A Deviant Christmas

You do what you have to do. 

Last night, I watched the Christmas episode of the popular TV comedy “Modern Family.” For various reasons this year, the Pritchett-Dunphy clan is not going to be able to be together on December 25th so they decide at the last minute to celebrate their family Christmas on the 16th. But since they are totally unprepared, the predictable chaos that is necessary for a hilarious segment ensues and it’s a disaster. But in the end, they do have their Christmas celebration, albeit in an unconventional style.

Earlier in the week, I read a commentary piece in the paper about a woman who couldn’t face this Christmas at her ancestral home. Her mother and most of the members of that generation had died and the writer found the prospect of trying to recreate the traditional family gathering with so many absences just too painful. So this year she is intentionally going to create a new tradition with just her husband and children together on Christmas Day in their own home.

I found some comfort in these variations from the Christmas norm and some affirmation that I’m not totally crazy myself—I’m not alone in celebrating a deviant Christmas. 

My partner Bill and I were together as a couple for thirty-three years before he was suddenly diagnosed with pancreatic cancer and died two weeks later. During those many years together, we hosted innumerable Christmas dinners and other special family celebrations in our home. Sometimes there were too many of us to sit around the table so we would do it buffet style. As the years progressed and family members had competing obligations, the numbers dwindled. For most of the last few years, it was just Bill and I hosting my parents and his parents.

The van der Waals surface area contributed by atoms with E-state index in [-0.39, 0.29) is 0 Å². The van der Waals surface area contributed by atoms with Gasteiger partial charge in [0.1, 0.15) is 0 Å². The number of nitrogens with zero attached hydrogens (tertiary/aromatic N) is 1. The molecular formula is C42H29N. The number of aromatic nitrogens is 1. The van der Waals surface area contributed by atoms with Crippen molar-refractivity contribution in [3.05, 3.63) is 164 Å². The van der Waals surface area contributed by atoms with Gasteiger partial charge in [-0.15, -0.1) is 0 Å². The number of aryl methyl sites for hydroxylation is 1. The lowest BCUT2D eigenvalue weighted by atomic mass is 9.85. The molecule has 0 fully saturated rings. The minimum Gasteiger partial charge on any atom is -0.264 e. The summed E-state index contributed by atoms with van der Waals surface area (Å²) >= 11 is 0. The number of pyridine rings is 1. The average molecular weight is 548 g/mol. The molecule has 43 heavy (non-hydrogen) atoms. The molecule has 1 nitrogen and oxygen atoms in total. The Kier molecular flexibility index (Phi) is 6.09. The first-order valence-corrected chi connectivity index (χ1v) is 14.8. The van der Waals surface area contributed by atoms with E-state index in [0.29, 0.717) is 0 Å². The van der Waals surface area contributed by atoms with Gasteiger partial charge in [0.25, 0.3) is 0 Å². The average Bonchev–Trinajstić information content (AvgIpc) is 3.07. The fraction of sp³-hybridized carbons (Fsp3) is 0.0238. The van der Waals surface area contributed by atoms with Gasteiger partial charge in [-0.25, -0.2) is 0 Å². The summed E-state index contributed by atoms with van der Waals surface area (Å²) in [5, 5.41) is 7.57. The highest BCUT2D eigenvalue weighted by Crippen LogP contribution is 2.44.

Then, in an intolerably short period of time, they all died.

Bill was the last of our Christmas remnant to die. And his death was the most unexpected. All our parents were getting well on in years. Bill was still a young man in my eyes. And as difficult as it was losing our parents, the trauma was of a totally different magnitude when I lost him, my partner, the love of my life.

To cope on Christmas Day, I have created my own new tradition. I make a turkey dinner as best as I can since Bill was always the main cook in our household. I follow the stuffing recipe, make my own cranberry and orange sauce, cook the bird following assiduously the instructions in The Joy of Cooking, and carve it according to Martha Stewart’s ingenious suggestions.

The table is set with the good china, the polished silverware, and the crystal wine glasses and water tumblers.

Two place settings.

And I eat alone. I spend the day alone. I am with Bill, alone.

I cannot imagine trying to be social on that day by accepting one of the invitations that are offered to me by solicitous friends or from what remains of my more extended family. I couldn’t tolerate faking a convivial demeanor and I don’t want to be a downer at their table.

And so I do what I have to do. And for me what I have to do to cope without Bill is to be alone on Christmas Day. 

That’s my Christmas, for now at least. Deviant for sure. But so is my life these days.

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Information on my memoir “August Farewell” and my novel “Searching for Gilead” is available on my website at http://DavidGHallman.com